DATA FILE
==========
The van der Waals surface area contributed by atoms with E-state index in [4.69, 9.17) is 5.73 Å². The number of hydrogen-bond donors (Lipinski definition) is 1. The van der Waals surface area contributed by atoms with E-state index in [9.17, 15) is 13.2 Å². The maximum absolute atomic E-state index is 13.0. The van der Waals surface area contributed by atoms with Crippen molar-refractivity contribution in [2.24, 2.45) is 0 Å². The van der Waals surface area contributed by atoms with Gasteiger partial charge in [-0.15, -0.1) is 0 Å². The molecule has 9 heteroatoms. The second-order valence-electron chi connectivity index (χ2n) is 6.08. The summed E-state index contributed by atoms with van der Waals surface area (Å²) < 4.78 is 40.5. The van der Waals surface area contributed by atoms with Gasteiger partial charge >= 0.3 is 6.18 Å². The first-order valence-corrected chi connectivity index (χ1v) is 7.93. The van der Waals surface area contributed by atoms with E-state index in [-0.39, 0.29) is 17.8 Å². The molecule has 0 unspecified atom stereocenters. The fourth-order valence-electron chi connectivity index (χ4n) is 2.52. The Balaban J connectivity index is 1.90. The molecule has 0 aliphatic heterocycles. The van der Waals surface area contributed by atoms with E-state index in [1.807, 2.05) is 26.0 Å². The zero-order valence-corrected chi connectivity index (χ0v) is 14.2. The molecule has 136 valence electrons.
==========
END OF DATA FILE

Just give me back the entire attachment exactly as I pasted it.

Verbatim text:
The van der Waals surface area contributed by atoms with E-state index in [4.69, 9.17) is 5.73 Å². The number of hydrogen-bond donors (Lipinski definition) is 1. The van der Waals surface area contributed by atoms with E-state index in [9.17, 15) is 13.2 Å². The maximum absolute atomic E-state index is 13.0. The van der Waals surface area contributed by atoms with Crippen molar-refractivity contribution in [2.24, 2.45) is 0 Å². The van der Waals surface area contributed by atoms with Gasteiger partial charge in [-0.15, -0.1) is 0 Å². The molecule has 9 heteroatoms. The second-order valence-electron chi connectivity index (χ2n) is 6.08. The summed E-state index contributed by atoms with van der Waals surface area (Å²) < 4.78 is 40.5. The van der Waals surface area contributed by atoms with Gasteiger partial charge >= 0.3 is 6.18 Å². The first-order valence-corrected chi connectivity index (χ1v) is 7.93. The van der Waals surface area contributed by atoms with E-state index in [-0.39, 0.29) is 17.8 Å². The molecule has 0 unspecified atom stereocenters. The fourth-order valence-electron chi connectivity index (χ4n) is 2.52. The Balaban J connectivity index is 1.90. The molecule has 0 aliphatic heterocycles. The van der Waals surface area contributed by atoms with E-state index in [1.807, 2.05) is 26.0 Å². The zero-order valence-corrected chi connectivity index (χ0v) is 14.2. The molecule has 136 valence electrons.